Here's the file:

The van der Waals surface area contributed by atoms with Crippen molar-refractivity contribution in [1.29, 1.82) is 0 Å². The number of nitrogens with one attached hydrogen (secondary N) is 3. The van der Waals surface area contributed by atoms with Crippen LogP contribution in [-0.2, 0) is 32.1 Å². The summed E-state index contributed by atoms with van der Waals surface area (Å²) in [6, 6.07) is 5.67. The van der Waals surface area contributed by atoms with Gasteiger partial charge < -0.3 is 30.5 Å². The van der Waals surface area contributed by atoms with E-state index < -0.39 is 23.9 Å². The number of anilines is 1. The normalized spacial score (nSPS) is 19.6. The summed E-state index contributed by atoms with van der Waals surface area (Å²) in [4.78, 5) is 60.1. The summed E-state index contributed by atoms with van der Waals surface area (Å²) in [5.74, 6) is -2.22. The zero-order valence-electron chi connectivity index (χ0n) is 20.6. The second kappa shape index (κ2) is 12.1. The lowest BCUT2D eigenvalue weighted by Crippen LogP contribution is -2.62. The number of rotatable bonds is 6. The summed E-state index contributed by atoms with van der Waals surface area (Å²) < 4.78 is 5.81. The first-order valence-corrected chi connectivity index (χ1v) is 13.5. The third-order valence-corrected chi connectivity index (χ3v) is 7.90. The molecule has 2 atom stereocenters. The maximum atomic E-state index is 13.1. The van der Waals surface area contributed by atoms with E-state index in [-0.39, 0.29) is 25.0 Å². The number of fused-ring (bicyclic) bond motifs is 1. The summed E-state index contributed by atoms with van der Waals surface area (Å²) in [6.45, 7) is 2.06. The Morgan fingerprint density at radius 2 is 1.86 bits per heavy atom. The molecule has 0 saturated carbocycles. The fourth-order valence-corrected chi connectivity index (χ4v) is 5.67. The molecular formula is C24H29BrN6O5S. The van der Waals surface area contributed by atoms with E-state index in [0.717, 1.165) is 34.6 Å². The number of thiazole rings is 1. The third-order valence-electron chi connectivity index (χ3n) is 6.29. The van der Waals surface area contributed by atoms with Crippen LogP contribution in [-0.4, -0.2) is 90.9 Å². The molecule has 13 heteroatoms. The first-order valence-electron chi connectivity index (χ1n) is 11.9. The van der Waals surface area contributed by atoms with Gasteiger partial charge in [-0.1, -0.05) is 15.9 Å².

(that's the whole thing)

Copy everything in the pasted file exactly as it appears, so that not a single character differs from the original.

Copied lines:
The van der Waals surface area contributed by atoms with Crippen molar-refractivity contribution in [1.29, 1.82) is 0 Å². The number of nitrogens with one attached hydrogen (secondary N) is 3. The van der Waals surface area contributed by atoms with Crippen LogP contribution in [-0.2, 0) is 32.1 Å². The summed E-state index contributed by atoms with van der Waals surface area (Å²) in [6, 6.07) is 5.67. The van der Waals surface area contributed by atoms with Gasteiger partial charge < -0.3 is 30.5 Å². The van der Waals surface area contributed by atoms with E-state index < -0.39 is 23.9 Å². The number of anilines is 1. The normalized spacial score (nSPS) is 19.6. The summed E-state index contributed by atoms with van der Waals surface area (Å²) in [4.78, 5) is 60.1. The summed E-state index contributed by atoms with van der Waals surface area (Å²) in [5.74, 6) is -2.22. The zero-order valence-electron chi connectivity index (χ0n) is 20.6. The second kappa shape index (κ2) is 12.1. The lowest BCUT2D eigenvalue weighted by Crippen LogP contribution is -2.62. The number of rotatable bonds is 6. The summed E-state index contributed by atoms with van der Waals surface area (Å²) < 4.78 is 5.81. The first-order valence-corrected chi connectivity index (χ1v) is 13.5. The third-order valence-corrected chi connectivity index (χ3v) is 7.90. The molecule has 2 atom stereocenters. The maximum atomic E-state index is 13.1. The van der Waals surface area contributed by atoms with E-state index in [-0.39, 0.29) is 25.0 Å². The number of fused-ring (bicyclic) bond motifs is 1. The summed E-state index contributed by atoms with van der Waals surface area (Å²) in [6.45, 7) is 2.06. The Morgan fingerprint density at radius 2 is 1.86 bits per heavy atom. The molecule has 0 saturated carbocycles. The fourth-order valence-corrected chi connectivity index (χ4v) is 5.67. The molecular formula is C24H29BrN6O5S. The van der Waals surface area contributed by atoms with E-state index in [0.717, 1.165) is 34.6 Å². The number of thiazole rings is 1. The third-order valence-electron chi connectivity index (χ3n) is 6.29. The van der Waals surface area contributed by atoms with Crippen LogP contribution in [-0.4, -0.2) is 90.9 Å². The molecule has 13 heteroatoms. The first-order valence-electron chi connectivity index (χ1n) is 11.9. The van der Waals surface area contributed by atoms with Gasteiger partial charge in [-0.1, -0.05) is 15.9 Å².